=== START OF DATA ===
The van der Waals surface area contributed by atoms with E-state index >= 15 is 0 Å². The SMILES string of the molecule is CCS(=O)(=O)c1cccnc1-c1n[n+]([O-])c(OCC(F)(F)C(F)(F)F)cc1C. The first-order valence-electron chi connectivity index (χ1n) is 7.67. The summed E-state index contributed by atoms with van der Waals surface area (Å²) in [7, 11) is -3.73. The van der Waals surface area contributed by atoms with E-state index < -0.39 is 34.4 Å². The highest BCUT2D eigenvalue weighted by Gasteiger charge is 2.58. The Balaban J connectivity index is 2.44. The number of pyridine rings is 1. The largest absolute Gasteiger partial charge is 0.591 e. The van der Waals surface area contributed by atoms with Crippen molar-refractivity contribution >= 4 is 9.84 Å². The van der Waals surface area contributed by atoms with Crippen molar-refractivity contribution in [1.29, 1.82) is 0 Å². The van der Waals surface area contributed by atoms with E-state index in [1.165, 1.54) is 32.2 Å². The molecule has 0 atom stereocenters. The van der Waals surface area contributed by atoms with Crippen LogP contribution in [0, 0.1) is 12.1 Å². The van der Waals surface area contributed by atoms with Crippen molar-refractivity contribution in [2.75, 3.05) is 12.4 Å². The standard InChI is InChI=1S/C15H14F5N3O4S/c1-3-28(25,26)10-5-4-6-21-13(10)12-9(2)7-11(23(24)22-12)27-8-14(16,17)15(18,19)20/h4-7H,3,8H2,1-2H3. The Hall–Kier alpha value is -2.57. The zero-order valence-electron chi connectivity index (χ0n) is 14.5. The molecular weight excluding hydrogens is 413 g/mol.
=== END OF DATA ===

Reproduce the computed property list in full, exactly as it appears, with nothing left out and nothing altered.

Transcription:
The van der Waals surface area contributed by atoms with E-state index >= 15 is 0 Å². The SMILES string of the molecule is CCS(=O)(=O)c1cccnc1-c1n[n+]([O-])c(OCC(F)(F)C(F)(F)F)cc1C. The first-order valence-electron chi connectivity index (χ1n) is 7.67. The summed E-state index contributed by atoms with van der Waals surface area (Å²) in [7, 11) is -3.73. The van der Waals surface area contributed by atoms with E-state index < -0.39 is 34.4 Å². The highest BCUT2D eigenvalue weighted by Gasteiger charge is 2.58. The Balaban J connectivity index is 2.44. The number of pyridine rings is 1. The largest absolute Gasteiger partial charge is 0.591 e. The van der Waals surface area contributed by atoms with Crippen molar-refractivity contribution >= 4 is 9.84 Å². The van der Waals surface area contributed by atoms with Crippen molar-refractivity contribution in [1.29, 1.82) is 0 Å². The van der Waals surface area contributed by atoms with E-state index in [1.165, 1.54) is 32.2 Å². The molecule has 0 atom stereocenters. The van der Waals surface area contributed by atoms with Crippen LogP contribution in [0, 0.1) is 12.1 Å². The van der Waals surface area contributed by atoms with Crippen molar-refractivity contribution in [2.75, 3.05) is 12.4 Å². The standard InChI is InChI=1S/C15H14F5N3O4S/c1-3-28(25,26)10-5-4-6-21-13(10)12-9(2)7-11(23(24)22-12)27-8-14(16,17)15(18,19)20/h4-7H,3,8H2,1-2H3. The Hall–Kier alpha value is -2.57. The zero-order valence-electron chi connectivity index (χ0n) is 14.5. The molecular weight excluding hydrogens is 413 g/mol.